A club that’s come far

Years ago I sat at the dais of a yacht club as that night’s speaker. Next to me was the club’s commodore, a 70-something fellow with wispy white hair, a well-fed belly and clad in an impeccable white maritime blazer replete with a blue ascot.

Really classy dude, right? Well, not quite so.

Looking at the others at the head table and in the audience, I noticed the absence of women. “Excuse me,” I whispered to the commodore, “is this men’s night?”

The old fellow acted like I’d just goosed him with a candy cane. After an awkward silence, he stammered, “Women aren’t allowed in our club.”

“Why not?” I asked. Thrown off by my query, he offered a rambling reply through tight lips about the right of people to choose with whom they associate and the sacrosanct appeal to the club’s members. Resisting the temptation to argue or bail on my speech, I went through with it albeit without a great deal of enthusiasm. As I drove away, I mused about how that type of small-minded and archaic attitude still exists.

Maybe that’s why I rejoiced when happening upon the website of the Clearwater Yacht Club (CYC). The group has history enough, to be sure, being established in 1911, but their outlook on inclusion of the fair sex in their organization belies any throwback to excluding people on the basis of sex, race, religion and such. In fact, CYC’s commodore is Tish Wold, a U.S. Naval Academy grad.

Wold and her husband wanted to find a club environment after finishing their stints in the Navy. “We didn’t want a stuffy or snobbish atmosphere,” she said, “so we checked out the Clearwater Yacht Club and really liked it.”

Her credo is that an organization worth joining deserves time and effort. Wold began in a secretarial capacity at the club and soon took interest in various committees. Before long she moved up the ranks from rear commodore to vice commodore and now to commodore. Following this year, her title changes to immediate past commodore.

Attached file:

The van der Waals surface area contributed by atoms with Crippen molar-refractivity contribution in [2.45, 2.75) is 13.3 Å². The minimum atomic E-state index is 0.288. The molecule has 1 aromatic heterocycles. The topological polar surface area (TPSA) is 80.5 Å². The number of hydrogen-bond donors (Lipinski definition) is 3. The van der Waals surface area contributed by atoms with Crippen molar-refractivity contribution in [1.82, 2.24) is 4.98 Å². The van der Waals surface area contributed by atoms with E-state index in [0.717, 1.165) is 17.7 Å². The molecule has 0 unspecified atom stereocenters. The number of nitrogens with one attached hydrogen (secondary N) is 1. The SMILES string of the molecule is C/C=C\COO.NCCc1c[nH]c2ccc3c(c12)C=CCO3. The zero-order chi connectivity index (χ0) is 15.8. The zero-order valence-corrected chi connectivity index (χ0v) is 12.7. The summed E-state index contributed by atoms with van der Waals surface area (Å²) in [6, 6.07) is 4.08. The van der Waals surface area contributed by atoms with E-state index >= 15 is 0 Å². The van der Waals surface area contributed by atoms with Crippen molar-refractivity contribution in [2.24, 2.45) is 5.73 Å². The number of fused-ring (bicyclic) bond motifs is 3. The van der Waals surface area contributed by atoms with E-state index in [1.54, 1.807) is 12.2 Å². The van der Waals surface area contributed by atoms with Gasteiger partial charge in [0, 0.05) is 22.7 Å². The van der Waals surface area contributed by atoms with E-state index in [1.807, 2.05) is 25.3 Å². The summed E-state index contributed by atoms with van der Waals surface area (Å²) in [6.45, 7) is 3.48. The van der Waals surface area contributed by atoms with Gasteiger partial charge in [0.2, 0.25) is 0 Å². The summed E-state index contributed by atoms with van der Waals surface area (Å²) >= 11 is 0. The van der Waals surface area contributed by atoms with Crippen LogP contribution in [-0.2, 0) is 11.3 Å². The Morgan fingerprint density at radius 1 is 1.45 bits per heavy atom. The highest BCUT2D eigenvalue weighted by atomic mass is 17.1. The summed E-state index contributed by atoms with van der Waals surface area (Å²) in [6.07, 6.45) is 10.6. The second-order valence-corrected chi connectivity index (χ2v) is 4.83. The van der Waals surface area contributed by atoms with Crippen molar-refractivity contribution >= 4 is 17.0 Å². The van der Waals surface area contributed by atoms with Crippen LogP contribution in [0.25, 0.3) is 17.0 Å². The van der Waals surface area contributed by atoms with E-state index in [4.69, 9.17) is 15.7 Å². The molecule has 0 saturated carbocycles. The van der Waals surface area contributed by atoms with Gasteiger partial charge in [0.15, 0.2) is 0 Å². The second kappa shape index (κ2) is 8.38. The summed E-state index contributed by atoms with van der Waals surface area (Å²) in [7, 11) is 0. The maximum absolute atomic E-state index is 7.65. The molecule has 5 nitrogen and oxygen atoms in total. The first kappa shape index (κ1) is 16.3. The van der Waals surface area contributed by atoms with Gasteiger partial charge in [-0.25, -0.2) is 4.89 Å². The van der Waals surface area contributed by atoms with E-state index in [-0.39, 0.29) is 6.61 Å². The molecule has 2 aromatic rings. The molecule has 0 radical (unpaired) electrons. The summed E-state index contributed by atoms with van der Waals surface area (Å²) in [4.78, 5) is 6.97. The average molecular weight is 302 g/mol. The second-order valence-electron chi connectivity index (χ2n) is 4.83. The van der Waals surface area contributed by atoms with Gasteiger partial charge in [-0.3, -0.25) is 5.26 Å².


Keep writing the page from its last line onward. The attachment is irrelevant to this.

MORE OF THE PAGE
But Wold isn’t a trailblazer at CYC – she’s actually the third female commodore, revealing the club’s long-term recognition of non-stodgy inclusion.

General Manager Tom Brusini showed me around the facilities and explained some of the club’s history when I dropped by the two-story property on Clearwater Beach. The 380 members enjoy amenities one might expect of a first-class private club: restaurant with chef and dining staff, grill and lounge, tiki bar and patio deck, conference room, large heated (and chilled!) pool and, of course, slips for yachts – 34 of them.

“You don’t have to own a boat to be a member,” Brusini advised. “We have social memberships as well as full memberships. It’s interesting to note that the average age of our members has become younger in recent years due to our welcoming more family participation.”

CYC hosts wedding receptions, private parties and offers catering services. During the summer, the club sponsors a youth sailing program – two former kids from the club became Olympians in the sailing competition, with one of them winning the silver medal in 2008. Safe boating courses are given. An annual charity event that’s raised $75,000 over the years for the Upper Pinellas Association of Retarded Citizens brings those citizens to the club for an afternoon of food and entertainment.

The online monthly schedule of events reveals that CYC is active and dynamic. Golf outings, sailing regattas, card games and themed parties galore take place for the Super Bowl and all the holidays. Formal and informal galas, luaus, balls, and featured buffets and dinners are held regularly.

“My greatest satisfaction in being a CYC member is that it’s like a second home,” Wold said. “Everyone is very welcoming and friendly, and our mix of members and their life stories fascinate me – there’s even a lady who was a World War II pilot.”

Check out the Clearwater Yacht Club at 830 South Bayway Boulevard, Clearwater Beach, (727) 447-6000,

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